by David Lawder
WASHINGTON (Reuters) – The U.S. banking system is stabilizing thanks to strong measures taken by the authorities, but other initiatives aimed at protecting depositors could be necessary if small establishments suffer massive withdrawals of money which could snowball , said the Secretary of State for the Treasury on Tuesday.
Speaking at the American Bankers Association, Janet Yellen said recent decisions by the US government to protect uninsured deposits at two failing banks and create a new funding program showed “a firm commitment to necessary measures to ensure that depositors’ savings and the banking system remain safe”.
“The actions we took were not intended to help specific banks or categories. Our intervention was necessary to protect the U.S. banking system as a whole,” the former Federal Reserve chair added in remarks published by the treasure.
“Similar actions might be warranted if smaller institutions were experiencing massive withdrawals of deposits posing a risk of contagion,” she continued, without specifying what exactly might follow.
Some banking associations want temporary guarantees on all US bank deposits, a measure that should then be approved by Congress under an accelerated procedure.
However, the conservative Republican Freedom Caucus group in the House of Representatives opposes extending the deposit guarantee beyond the current limit of $250,000 per person.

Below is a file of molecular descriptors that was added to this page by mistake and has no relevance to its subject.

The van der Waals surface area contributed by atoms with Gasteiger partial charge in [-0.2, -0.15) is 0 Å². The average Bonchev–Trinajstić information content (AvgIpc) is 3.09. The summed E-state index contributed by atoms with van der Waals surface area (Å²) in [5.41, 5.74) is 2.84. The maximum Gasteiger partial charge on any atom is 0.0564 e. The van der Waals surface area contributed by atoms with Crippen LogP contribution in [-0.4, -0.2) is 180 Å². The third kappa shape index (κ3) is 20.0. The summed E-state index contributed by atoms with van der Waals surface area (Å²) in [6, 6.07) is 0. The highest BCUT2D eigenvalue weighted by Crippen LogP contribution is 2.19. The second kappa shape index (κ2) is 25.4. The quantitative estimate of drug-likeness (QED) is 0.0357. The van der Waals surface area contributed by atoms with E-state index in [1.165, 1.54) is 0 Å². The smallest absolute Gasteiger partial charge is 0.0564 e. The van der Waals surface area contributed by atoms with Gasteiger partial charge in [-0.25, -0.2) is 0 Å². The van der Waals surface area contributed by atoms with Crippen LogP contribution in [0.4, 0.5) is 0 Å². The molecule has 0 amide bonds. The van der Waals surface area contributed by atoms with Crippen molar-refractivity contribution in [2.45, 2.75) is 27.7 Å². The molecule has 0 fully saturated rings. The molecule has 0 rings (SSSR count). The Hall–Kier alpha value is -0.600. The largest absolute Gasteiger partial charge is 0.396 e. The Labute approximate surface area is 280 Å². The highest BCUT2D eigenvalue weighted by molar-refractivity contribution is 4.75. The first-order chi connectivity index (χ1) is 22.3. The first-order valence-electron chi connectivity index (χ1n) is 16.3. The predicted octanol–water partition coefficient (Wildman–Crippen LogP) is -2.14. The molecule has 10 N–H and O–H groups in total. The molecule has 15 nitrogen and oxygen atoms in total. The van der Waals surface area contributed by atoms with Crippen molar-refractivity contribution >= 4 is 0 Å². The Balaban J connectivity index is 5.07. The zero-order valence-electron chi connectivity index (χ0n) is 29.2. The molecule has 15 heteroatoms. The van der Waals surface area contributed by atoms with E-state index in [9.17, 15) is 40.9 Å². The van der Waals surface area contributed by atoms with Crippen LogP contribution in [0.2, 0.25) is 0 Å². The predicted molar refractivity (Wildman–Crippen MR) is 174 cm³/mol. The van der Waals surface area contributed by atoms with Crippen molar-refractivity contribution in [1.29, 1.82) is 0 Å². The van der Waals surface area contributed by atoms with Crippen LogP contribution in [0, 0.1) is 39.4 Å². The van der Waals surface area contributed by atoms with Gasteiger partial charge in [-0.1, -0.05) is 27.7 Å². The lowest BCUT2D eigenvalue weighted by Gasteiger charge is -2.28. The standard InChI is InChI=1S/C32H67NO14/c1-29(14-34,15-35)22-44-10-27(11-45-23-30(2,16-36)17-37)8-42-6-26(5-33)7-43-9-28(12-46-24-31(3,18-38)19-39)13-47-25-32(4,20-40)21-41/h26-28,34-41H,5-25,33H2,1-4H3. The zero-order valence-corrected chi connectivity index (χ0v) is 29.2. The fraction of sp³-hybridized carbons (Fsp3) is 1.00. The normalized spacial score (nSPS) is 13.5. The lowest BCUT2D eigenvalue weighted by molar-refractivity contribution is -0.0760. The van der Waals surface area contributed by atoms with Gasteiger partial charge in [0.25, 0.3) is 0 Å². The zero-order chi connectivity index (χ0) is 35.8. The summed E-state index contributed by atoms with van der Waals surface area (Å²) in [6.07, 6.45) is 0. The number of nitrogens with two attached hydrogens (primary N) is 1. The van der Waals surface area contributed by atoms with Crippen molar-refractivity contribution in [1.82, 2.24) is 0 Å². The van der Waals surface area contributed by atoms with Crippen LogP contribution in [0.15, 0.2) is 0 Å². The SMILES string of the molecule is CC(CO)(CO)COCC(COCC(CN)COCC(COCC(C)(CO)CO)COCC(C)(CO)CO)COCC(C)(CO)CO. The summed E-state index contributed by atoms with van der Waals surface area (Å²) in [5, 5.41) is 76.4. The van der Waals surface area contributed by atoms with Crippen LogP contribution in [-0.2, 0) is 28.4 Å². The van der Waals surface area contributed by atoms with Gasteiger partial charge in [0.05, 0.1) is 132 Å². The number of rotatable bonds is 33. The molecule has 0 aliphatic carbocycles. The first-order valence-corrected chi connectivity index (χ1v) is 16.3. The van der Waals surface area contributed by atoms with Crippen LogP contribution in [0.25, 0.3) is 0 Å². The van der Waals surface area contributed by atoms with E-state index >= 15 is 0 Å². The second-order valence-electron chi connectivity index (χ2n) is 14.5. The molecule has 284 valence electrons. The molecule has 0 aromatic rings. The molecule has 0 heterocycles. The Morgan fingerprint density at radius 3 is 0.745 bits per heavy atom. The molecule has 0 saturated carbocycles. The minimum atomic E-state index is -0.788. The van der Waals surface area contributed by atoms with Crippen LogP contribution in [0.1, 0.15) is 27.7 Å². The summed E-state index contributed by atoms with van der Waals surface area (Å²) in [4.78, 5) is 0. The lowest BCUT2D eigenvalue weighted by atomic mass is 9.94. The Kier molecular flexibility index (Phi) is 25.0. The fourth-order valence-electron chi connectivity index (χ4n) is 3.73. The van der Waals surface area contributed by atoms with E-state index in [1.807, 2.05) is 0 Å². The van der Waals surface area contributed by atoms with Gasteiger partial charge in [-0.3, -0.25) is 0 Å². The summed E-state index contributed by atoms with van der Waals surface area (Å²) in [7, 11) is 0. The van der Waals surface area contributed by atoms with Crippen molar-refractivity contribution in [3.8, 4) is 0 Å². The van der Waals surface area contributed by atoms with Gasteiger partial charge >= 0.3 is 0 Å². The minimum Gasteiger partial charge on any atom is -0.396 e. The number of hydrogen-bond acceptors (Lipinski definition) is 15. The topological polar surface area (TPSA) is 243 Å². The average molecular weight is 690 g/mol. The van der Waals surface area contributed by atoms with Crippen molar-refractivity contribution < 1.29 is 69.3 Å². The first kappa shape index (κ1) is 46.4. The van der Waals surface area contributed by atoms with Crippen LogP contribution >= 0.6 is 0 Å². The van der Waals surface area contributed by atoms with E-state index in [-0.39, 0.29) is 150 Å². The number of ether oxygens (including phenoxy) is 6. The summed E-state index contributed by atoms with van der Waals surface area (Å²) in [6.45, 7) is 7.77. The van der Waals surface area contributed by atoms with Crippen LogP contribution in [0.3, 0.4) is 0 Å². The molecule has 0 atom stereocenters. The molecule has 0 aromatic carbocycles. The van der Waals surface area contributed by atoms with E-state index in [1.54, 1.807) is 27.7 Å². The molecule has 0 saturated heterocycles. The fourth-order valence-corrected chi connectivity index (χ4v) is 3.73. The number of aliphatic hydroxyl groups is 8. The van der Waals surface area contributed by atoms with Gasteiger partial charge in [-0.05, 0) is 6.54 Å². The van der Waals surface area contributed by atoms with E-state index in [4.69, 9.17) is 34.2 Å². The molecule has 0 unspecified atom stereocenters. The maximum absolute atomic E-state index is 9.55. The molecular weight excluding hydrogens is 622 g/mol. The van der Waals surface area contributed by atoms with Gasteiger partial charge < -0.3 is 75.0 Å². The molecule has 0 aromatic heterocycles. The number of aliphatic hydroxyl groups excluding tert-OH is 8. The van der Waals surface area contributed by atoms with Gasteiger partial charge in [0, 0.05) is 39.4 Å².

To guarantee the uninsured deposits of some troubled banks, Janet Yellen, President Joe Biden and the “supermajority” of the committees of the Fed and the federal bank deposit insurance authority (FDIC, Federal Deposit Insurance Corp.) should determine whether the institution can benefit from a “systemic risk exception”, which was the case for SVB and Signature.
Janet Yellen pointed out that the current situation was “very different” from the 2008 crisis, with the financial system “much stronger than it was 15 years ago”.
In the coming weeks, regulators will study what led to the failure of Silicon Valley Bank and Signature, the Secretary of State added, “but we will have to re-examine our current regulatory and supervisory systems and ask ourselves whether they are adapted to the risks that banks are now facing”.
(David Lawder, French version Laetitia Volga, edited by Jean-Stéphane Brosse)
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